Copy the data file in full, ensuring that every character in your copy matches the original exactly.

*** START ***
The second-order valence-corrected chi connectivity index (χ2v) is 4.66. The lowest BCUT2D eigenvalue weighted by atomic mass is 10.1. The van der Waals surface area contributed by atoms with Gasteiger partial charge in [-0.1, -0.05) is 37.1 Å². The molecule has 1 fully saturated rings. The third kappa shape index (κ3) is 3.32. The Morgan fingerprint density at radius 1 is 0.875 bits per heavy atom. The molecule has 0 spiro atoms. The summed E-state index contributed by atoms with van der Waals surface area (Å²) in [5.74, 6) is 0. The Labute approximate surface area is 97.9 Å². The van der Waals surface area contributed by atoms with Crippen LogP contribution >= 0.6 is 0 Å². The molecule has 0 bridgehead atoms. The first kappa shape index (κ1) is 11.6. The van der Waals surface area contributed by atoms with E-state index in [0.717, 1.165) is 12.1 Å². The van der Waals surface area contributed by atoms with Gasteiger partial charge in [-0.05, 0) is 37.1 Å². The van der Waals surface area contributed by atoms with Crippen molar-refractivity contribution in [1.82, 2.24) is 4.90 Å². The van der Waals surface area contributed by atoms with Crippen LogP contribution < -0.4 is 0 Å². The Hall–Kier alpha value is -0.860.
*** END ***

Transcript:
The second-order valence-corrected chi connectivity index (χ2v) is 4.66. The lowest BCUT2D eigenvalue weighted by atomic mass is 10.1. The van der Waals surface area contributed by atoms with Gasteiger partial charge in [-0.1, -0.05) is 37.1 Å². The molecule has 1 fully saturated rings. The third kappa shape index (κ3) is 3.32. The Morgan fingerprint density at radius 1 is 0.875 bits per heavy atom. The molecule has 0 spiro atoms. The summed E-state index contributed by atoms with van der Waals surface area (Å²) in [5.74, 6) is 0. The Labute approximate surface area is 97.9 Å². The van der Waals surface area contributed by atoms with Crippen LogP contribution >= 0.6 is 0 Å². The molecule has 0 bridgehead atoms. The first kappa shape index (κ1) is 11.6. The van der Waals surface area contributed by atoms with E-state index in [0.717, 1.165) is 12.1 Å². The van der Waals surface area contributed by atoms with Gasteiger partial charge in [-0.05, 0) is 37.1 Å². The van der Waals surface area contributed by atoms with Crippen molar-refractivity contribution in [1.82, 2.24) is 4.90 Å². The van der Waals surface area contributed by atoms with Crippen LogP contribution < -0.4 is 0 Å². The Hall–Kier alpha value is -0.860.